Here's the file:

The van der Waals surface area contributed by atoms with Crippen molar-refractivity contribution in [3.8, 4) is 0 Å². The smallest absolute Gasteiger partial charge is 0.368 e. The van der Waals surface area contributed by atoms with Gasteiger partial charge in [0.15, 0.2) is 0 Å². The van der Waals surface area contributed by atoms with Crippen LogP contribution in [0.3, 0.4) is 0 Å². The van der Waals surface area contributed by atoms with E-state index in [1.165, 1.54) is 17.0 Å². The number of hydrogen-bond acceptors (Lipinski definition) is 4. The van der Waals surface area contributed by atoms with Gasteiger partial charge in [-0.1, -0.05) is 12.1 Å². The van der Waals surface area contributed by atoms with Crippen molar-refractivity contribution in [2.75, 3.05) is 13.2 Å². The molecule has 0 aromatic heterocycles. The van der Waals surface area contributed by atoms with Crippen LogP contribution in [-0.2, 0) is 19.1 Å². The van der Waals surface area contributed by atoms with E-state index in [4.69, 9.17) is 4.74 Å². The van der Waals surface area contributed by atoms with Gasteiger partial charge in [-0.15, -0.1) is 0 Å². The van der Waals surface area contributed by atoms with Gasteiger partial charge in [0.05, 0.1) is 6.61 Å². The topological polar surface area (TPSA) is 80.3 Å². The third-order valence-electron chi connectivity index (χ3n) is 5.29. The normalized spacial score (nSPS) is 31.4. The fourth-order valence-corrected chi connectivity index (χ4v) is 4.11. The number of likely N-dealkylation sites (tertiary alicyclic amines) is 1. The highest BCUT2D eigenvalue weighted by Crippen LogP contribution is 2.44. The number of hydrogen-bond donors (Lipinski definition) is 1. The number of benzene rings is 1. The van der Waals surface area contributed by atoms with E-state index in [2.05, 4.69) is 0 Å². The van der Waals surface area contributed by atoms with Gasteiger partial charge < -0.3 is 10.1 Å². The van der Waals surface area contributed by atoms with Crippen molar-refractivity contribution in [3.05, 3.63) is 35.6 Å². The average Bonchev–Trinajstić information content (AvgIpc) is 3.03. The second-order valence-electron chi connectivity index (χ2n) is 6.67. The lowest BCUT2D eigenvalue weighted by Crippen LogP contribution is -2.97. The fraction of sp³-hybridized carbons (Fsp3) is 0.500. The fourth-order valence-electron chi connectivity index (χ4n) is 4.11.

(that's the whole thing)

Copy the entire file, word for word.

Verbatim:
The van der Waals surface area contributed by atoms with Crippen molar-refractivity contribution in [3.8, 4) is 0 Å². The smallest absolute Gasteiger partial charge is 0.368 e. The van der Waals surface area contributed by atoms with Gasteiger partial charge in [0.15, 0.2) is 0 Å². The van der Waals surface area contributed by atoms with Crippen LogP contribution in [0.3, 0.4) is 0 Å². The van der Waals surface area contributed by atoms with E-state index in [1.165, 1.54) is 17.0 Å². The number of hydrogen-bond acceptors (Lipinski definition) is 4. The van der Waals surface area contributed by atoms with Gasteiger partial charge in [-0.1, -0.05) is 12.1 Å². The van der Waals surface area contributed by atoms with Crippen molar-refractivity contribution in [2.75, 3.05) is 13.2 Å². The molecule has 0 aromatic heterocycles. The van der Waals surface area contributed by atoms with Crippen LogP contribution in [-0.2, 0) is 19.1 Å². The van der Waals surface area contributed by atoms with E-state index in [4.69, 9.17) is 4.74 Å². The van der Waals surface area contributed by atoms with Gasteiger partial charge in [-0.15, -0.1) is 0 Å². The van der Waals surface area contributed by atoms with Gasteiger partial charge in [0.05, 0.1) is 6.61 Å². The topological polar surface area (TPSA) is 80.3 Å². The third-order valence-electron chi connectivity index (χ3n) is 5.29. The normalized spacial score (nSPS) is 31.4. The fourth-order valence-corrected chi connectivity index (χ4v) is 4.11. The number of likely N-dealkylation sites (tertiary alicyclic amines) is 1. The highest BCUT2D eigenvalue weighted by Crippen LogP contribution is 2.44. The number of hydrogen-bond donors (Lipinski definition) is 1. The number of benzene rings is 1. The van der Waals surface area contributed by atoms with E-state index in [2.05, 4.69) is 0 Å². The van der Waals surface area contributed by atoms with Gasteiger partial charge < -0.3 is 10.1 Å². The van der Waals surface area contributed by atoms with Crippen molar-refractivity contribution in [3.05, 3.63) is 35.6 Å². The average Bonchev–Trinajstić information content (AvgIpc) is 3.03. The second-order valence-electron chi connectivity index (χ2n) is 6.67. The lowest BCUT2D eigenvalue weighted by Crippen LogP contribution is -2.97. The fraction of sp³-hybridized carbons (Fsp3) is 0.500. The fourth-order valence-electron chi connectivity index (χ4n) is 4.11.